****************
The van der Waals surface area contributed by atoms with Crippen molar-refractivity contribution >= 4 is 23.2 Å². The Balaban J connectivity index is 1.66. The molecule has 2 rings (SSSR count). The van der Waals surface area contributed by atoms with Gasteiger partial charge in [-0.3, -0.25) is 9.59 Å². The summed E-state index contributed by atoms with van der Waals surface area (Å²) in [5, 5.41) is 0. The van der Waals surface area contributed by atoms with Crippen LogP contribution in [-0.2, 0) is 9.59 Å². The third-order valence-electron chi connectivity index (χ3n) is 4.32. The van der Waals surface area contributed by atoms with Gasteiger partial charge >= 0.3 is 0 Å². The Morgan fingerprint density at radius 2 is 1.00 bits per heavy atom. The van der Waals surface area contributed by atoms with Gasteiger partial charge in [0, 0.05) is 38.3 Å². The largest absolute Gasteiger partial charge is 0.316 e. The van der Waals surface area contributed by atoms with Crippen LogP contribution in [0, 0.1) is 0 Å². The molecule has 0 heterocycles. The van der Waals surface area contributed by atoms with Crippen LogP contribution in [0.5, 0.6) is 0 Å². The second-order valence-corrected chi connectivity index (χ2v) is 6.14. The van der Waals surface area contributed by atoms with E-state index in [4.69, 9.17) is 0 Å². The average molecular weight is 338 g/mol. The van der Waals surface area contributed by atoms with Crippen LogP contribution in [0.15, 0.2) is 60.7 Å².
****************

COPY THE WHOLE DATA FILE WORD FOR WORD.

The van der Waals surface area contributed by atoms with Crippen molar-refractivity contribution >= 4 is 23.2 Å². The Balaban J connectivity index is 1.66. The molecule has 2 rings (SSSR count). The van der Waals surface area contributed by atoms with Gasteiger partial charge in [-0.3, -0.25) is 9.59 Å². The summed E-state index contributed by atoms with van der Waals surface area (Å²) in [5, 5.41) is 0. The van der Waals surface area contributed by atoms with Crippen LogP contribution in [-0.2, 0) is 9.59 Å². The third-order valence-electron chi connectivity index (χ3n) is 4.32. The van der Waals surface area contributed by atoms with Gasteiger partial charge >= 0.3 is 0 Å². The Morgan fingerprint density at radius 2 is 1.00 bits per heavy atom. The van der Waals surface area contributed by atoms with Gasteiger partial charge in [0, 0.05) is 38.3 Å². The largest absolute Gasteiger partial charge is 0.316 e. The van der Waals surface area contributed by atoms with Crippen LogP contribution in [0, 0.1) is 0 Å². The molecule has 0 heterocycles. The van der Waals surface area contributed by atoms with Crippen LogP contribution in [0.5, 0.6) is 0 Å². The second-order valence-corrected chi connectivity index (χ2v) is 6.14. The van der Waals surface area contributed by atoms with E-state index in [4.69, 9.17) is 0 Å². The average molecular weight is 338 g/mol. The van der Waals surface area contributed by atoms with Crippen LogP contribution in [0.15, 0.2) is 60.7 Å².